Burger King to Pay $85,000 for Teen Harassment

Burger King Corp. will pay $85,000 and furnish what EEOC calls "significant non-monetary relief" to settle a sexual harassment lawsuit brought by agency. EEOC had charged that a female employee of the Clemmons, N.C., Burger King was subjected to a sexually hostile work environment from approximately December 2006 to March 2007, when she was 18 years old.

In its lawsuit before the U.S. District Court for the Middle District of North Carolina, EEOC said that worker Kathleen Joyner was subjected to unwelcome sexual harassment during those four months by the general manager of the Clemmons-based restaurant (EEOC v. Burger King Corporation, d/b/a Burger King, Civil Action No. 1:08-cv-00703). The harassment included unwelcome touching, overt sexual advances, and frequent requests for sexual favors. The suit further asserted that Joyner complained about the harassment to her assistant managers, who failed to take appropriate action to stop the unlawful conduct.

Sexual harassment violates Title VII of the Civil Rights Act of 1964. EEOC filed suit after first attempting to reach a voluntary settlement. In addition to $85,000 in monetary damages, the consent decree settling the suit provides for injunctive relief preventing Burger King from discriminating against any person on the basis of sex or any other protected group under Title VII, and from retaliating against anyone who complains about such discrimination. The decree also requires Burger King to post its non-discrimination, harassment, and equal employment opportunity policy in its Clemmons restaurant, where the harassment occurred, as well as each of its Winston-Salem, N.C., restaurants.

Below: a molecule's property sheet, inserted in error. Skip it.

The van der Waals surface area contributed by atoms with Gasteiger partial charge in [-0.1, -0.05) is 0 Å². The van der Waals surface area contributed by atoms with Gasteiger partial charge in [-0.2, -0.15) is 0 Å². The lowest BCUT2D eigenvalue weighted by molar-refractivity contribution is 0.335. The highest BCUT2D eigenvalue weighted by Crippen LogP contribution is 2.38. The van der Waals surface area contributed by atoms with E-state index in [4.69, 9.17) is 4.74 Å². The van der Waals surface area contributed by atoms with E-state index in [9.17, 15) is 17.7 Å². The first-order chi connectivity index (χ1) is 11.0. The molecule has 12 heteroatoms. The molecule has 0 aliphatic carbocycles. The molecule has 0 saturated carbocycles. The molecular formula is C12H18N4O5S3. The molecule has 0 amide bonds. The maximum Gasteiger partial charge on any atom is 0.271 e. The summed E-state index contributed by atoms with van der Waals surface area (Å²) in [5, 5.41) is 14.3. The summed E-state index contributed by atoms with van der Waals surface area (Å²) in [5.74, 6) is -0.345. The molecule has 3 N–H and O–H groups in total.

Further, the consent decree requires Burger King to provide anti-harassment training to all managers and shift coordinators at the Clemmons restaurant and at the Winston-Salem Burger King--where Joyner’s general manager was transferred--and to review its anti-sexual harassment policy with each new employee at those restaurants. Finally, Burger King agreed to provide EEOC with semi-annual reports of all written and verbal sexual harassment complaints received from employees at its Clemmons restaurant.

"Federal law requires employers to take reasonable steps to eliminate sexual harassment once an employee complains," said Lynette A. Barnes, EEOC's regional attorney for the Charlotte District. "The EEOC will continue to be aggressive in litigating egregious harassment cases, especially where the employer’s failure to stop the harassment results in harm to a teenager or young adult."

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